The Nursing Education Capstone course provides the Nurse Educator student an opportunity to apply previous course work towards the completion of an evidence-based curriculum proposal project. During this course students will build on previous work during their Nursing Education Field Experience course by planning the implementation and evaluation phases of their proposed curriculum change, innovation or improvement. The capstone project represents a synthesis of competencies across the Masters Science of Nursing—Nursing Education degree program, which prepares them to lead, manage, and transform nursing education in diverse and complex settings.
Emerging Professional Practice presents a variety of professional nursing specialty areas. Students explore various practice specialties, including palliative care, genetics and genomics, and others. The course provides pathways to specialized nursing practice. All prior courses in the sequence for this program serve as prerequisites for this course.
Interprofessional Communication and Leadership in Healthcare is designed to help students prepare for success in the online environment at Western Governors University and beyond. Student success starts with the social support and self-reflective awareness that will prepare them to handle the challenges of all academic programs. In this course, students will participate in group activities and complete several individual assignments. The group activities are aimed at finding support and gaining insight from other students. The assignments are intended to give the student an opportunity to reflect on where they are and where they would like to be. The activities in each group meeting are designed to give students several tools they can use to achieve success. This course is designed as a four-part intensive learning experience. Students will attend six group meetings during the term. At each meeting, students will engage in activities that will help them understand their own educational journey and find support and inspiration in the journey of others. There are no prerequisites for this course.
Comprehensive Health Assessment builds upon students’ existing knowledge of nursing assessment. The course presents current and innovative assessment techniques of the physical, mental, emotional, and spiritual well-being of patients. Use of assessment data and shared decision-making are discussed throughout the course. This course also outlines the concepts of a head-to-toe assessment, providing students with an understanding of how to critically think about the different aspects of the assessment and analyze patient cues to determine the implications of findings. Students will also analyze lifestyle and cultural implications of health. All prior courses in the sequence for this program serve as prerequisites for this course.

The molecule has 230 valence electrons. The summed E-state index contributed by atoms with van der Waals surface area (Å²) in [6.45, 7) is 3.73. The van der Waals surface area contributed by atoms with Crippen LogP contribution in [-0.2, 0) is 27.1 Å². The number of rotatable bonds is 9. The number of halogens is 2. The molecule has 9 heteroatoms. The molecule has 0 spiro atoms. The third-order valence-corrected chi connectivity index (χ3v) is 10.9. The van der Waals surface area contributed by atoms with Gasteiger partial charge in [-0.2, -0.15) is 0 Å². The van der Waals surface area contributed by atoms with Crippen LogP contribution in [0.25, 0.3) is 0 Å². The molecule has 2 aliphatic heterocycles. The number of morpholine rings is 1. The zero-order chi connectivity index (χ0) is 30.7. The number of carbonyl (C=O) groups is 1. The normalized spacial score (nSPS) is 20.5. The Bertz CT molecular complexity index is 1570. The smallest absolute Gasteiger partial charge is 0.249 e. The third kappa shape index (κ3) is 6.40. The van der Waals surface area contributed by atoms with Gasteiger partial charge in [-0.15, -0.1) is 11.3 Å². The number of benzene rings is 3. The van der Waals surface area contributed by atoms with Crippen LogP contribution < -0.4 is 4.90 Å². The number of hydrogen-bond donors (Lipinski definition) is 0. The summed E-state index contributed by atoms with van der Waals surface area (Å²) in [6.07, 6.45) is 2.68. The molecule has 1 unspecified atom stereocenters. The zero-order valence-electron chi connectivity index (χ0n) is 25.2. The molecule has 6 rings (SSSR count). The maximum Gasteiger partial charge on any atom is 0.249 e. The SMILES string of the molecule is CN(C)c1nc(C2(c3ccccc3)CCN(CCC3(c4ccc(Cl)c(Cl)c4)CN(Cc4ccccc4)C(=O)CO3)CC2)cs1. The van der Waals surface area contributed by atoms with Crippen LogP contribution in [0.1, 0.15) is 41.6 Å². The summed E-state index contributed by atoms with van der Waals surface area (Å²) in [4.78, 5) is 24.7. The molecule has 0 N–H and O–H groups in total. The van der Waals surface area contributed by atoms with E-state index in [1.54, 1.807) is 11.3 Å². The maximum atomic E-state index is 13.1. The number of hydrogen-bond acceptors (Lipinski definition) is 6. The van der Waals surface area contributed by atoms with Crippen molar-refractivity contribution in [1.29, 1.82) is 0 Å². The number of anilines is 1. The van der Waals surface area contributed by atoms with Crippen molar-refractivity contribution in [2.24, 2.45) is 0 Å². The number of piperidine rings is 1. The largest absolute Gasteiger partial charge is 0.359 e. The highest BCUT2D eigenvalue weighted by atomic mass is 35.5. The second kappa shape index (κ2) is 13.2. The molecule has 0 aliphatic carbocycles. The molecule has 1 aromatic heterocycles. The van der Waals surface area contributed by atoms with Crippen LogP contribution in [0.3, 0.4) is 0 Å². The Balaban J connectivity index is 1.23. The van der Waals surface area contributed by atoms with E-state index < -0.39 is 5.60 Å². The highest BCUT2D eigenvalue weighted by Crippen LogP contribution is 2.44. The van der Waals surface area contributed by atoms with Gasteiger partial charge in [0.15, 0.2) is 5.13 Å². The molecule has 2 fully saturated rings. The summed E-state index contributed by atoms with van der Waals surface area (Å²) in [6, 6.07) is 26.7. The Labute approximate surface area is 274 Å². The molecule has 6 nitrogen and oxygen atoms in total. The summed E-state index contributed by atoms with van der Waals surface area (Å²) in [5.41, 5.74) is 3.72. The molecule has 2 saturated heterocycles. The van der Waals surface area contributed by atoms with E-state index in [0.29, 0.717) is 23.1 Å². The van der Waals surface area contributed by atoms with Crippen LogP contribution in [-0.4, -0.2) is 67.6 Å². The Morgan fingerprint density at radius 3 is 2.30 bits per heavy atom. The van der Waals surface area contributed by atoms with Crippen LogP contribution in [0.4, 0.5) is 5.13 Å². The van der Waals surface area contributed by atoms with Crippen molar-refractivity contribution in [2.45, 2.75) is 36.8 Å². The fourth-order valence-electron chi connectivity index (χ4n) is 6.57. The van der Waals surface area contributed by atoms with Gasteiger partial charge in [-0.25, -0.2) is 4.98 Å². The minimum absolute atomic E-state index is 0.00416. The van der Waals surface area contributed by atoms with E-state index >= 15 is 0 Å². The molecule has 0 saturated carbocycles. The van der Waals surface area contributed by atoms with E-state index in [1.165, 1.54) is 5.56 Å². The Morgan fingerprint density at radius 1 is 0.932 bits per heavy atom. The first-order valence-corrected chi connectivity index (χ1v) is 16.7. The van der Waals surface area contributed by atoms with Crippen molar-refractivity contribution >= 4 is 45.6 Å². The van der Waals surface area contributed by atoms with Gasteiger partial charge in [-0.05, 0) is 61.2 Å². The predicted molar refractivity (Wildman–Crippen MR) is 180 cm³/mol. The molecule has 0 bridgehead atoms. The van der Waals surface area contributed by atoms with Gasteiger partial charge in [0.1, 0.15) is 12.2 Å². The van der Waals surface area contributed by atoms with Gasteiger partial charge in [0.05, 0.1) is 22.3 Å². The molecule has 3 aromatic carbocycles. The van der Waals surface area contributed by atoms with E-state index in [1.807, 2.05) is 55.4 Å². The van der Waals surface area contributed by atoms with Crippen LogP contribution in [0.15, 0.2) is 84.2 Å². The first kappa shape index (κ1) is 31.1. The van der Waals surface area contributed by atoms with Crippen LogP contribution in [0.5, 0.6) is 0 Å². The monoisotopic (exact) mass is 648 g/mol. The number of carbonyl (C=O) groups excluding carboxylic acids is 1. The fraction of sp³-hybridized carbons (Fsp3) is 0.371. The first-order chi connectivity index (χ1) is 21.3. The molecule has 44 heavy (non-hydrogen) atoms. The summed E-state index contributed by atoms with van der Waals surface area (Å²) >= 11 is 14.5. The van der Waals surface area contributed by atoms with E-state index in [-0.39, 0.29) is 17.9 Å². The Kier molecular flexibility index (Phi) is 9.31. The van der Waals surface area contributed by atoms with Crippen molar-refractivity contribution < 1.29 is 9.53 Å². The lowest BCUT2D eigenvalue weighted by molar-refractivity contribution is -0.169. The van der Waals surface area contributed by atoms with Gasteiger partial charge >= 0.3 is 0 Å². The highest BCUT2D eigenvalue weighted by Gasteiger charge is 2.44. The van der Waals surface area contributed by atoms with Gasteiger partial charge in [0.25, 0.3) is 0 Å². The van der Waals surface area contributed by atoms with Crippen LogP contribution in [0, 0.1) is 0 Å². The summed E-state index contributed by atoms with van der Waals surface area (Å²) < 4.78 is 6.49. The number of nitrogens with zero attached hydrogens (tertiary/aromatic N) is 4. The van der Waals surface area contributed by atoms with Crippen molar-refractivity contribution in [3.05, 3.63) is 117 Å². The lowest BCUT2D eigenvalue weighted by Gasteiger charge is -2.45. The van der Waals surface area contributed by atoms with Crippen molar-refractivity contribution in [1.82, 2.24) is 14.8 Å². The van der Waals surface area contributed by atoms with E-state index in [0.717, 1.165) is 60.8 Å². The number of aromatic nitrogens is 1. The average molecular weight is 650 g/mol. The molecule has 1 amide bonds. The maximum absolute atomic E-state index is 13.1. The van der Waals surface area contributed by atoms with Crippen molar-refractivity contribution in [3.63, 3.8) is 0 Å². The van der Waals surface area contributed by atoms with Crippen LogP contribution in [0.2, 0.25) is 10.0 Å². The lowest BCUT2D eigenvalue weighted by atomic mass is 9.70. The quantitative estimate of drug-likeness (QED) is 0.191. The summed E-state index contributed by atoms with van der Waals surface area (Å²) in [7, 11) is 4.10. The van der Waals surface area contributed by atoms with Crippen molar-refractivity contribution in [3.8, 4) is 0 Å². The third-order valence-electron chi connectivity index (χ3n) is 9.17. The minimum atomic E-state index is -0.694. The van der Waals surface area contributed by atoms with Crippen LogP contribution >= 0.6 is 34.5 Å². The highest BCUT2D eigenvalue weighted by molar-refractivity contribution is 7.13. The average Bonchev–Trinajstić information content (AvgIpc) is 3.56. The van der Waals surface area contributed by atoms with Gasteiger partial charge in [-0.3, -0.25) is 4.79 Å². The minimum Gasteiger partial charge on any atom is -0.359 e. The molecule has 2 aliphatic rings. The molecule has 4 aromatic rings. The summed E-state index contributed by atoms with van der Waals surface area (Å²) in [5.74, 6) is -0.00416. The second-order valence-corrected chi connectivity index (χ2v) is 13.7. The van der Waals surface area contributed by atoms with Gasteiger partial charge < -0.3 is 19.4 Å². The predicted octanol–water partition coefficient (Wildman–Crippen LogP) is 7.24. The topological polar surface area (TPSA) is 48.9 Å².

Healthcare Policy and Economics is a foundational course that introduces the concepts of value-based care and the role of the nurse. This course includes concepts related to financial responsiveness, shared decision-making, preference-sensitive care, leveraging data. In this course, students learn about cost and fee-for-service in terms of value to the client and patient rather than value to the healthcare system. All prior courses in the sequence for this program serve as prerequisites for this course.
Global and Population Health prepares students for the role of the nurse in preserving and promoting health among diverse populations. Additionally, basic principles of epidemiology, social determinants of health (SDOH), and resource allocation through value-based care are outlined. The course introduces planning, organization, and delivery of services for diverse populations in community settings, including illness prevention, disaster preparedness, and environmental health. All prior courses in the sequence for this program serve as prerequisites for this course.
Advanced Standing for RN License